The 2015 Sexually Transmitted Disease Surveillance Report released last October by the Center for Disease Control and Prevention revealed that STD rates continue to rise and, more pressingly, that particular populations are disproportionately burdened. Physicians, policymakers, and public health practitioners should recognize these disparities when deciding how, where, and with whom to most effectively target their efforts.
In honor of April’s claim to STD Awareness Month, Public Health Post highlights four key takeaways from the report:
1. Chlamydia – Rates of Reported Cases by Sex, United States, 2000-2015
The rate of reported chlamydia cases for both males and females has steadily increased since 2000 . Women experience a disproportionately high rate of chlamydia, almost two times that of men. Authors of the report cite higher screening rates for women and lower rates of men receiving or reporting diagnoses of chlamydia as likely reasons for this disparity.
2. Primary and Secondary Syphilis – Reported Cases by Sex, Sexual Behavior, and Race/Ethnicity, United States, 2015
Gay, bisexual, and other men who have sex with men (MSM) have a higher risk of contracting an STD than do their female or strictly heterosexual male counterparts. Nearly half of MSM with primary and secondary syphilis were also HIV-positive. In total, “MSM accounted for 81.7% of all male primary & secondary syphilis cases with known information about sex of sex partners.”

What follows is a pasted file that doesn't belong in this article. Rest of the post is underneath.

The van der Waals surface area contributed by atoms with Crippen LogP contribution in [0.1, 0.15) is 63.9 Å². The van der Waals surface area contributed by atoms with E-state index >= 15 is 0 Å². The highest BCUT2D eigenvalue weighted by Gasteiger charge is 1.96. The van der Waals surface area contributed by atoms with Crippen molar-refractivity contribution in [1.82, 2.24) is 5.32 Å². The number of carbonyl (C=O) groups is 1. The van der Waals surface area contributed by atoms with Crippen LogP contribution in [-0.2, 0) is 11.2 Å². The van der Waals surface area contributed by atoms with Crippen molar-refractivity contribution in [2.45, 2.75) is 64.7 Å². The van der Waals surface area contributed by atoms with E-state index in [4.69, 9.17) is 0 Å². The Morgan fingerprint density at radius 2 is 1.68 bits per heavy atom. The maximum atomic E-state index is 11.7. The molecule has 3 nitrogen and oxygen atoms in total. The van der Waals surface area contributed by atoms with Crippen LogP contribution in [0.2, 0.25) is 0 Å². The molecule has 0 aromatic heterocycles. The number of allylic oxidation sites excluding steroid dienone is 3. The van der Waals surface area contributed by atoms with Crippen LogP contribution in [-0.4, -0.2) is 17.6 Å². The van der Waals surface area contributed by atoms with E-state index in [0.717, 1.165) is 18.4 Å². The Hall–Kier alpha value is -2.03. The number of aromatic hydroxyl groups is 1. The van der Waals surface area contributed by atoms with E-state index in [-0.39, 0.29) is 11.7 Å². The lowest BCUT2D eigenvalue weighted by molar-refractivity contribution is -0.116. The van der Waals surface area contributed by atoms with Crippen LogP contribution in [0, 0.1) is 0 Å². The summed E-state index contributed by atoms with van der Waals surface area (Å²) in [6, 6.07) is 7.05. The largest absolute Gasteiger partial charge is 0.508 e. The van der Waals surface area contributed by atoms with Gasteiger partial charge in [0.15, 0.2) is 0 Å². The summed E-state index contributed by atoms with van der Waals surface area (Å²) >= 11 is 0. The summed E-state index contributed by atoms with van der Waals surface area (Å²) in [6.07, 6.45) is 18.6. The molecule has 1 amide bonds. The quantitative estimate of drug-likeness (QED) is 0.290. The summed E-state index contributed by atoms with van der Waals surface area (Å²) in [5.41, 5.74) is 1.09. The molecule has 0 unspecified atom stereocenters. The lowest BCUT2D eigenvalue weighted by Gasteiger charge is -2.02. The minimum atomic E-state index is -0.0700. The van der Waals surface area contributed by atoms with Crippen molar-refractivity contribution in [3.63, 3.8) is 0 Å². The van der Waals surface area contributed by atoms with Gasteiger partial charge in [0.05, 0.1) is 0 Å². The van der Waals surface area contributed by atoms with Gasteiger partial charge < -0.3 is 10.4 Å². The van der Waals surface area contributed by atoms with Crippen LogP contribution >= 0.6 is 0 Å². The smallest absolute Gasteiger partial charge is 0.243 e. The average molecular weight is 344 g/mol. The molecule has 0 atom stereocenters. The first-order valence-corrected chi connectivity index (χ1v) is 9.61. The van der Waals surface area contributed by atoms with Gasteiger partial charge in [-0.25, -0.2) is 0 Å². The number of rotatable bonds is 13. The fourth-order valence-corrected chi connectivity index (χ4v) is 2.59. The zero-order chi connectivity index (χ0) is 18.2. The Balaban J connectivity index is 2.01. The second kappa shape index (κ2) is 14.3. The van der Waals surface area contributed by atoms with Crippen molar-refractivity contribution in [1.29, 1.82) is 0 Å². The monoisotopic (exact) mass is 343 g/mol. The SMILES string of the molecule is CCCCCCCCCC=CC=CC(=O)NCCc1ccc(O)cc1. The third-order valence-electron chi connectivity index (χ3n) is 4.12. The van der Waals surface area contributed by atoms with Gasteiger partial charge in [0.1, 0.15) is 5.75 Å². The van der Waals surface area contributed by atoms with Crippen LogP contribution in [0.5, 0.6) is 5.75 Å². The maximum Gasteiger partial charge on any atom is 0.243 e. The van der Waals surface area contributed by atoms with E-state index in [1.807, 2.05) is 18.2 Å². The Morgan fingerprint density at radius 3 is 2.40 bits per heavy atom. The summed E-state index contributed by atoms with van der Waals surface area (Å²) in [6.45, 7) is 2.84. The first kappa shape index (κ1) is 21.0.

3. Gonorrhea – Rates of Reported Cases by Age Group and Sex, United States, 2015
Reported gonorrhea cases in the 50 most populous metropolitan areas increased nearly 13% compared to 2014 for men and women in all age groups. Both the rate itself and the magnitude of increase in reported cases from 2014 to 2015 for males were higher than those of women. Researchers cite “either increased transmission” or increase in case ascertainment among MSM as likely culprits for the upsurge. In addition, cases reported by the 20- to 24-year-old age group were highest for both sexes, while the 15- to 19-year-old age group for women and the 25- to 29-year-old age group were second highest.
4. Gonorrhea (top map) & Chlamydia (bottom map) – Rates of Reported Cases by State, United States, and Outlying Areas, 2015
Southern states, plus Alaska, have disproportionately high rates of reported cases of both gonorrhea and chlamydia. Washington, DC shows consistently high rates and magnitudes of increases for both STIs. The Virgin Islands and Guam also report some of the highest rates of chlamydia per 100,000 people.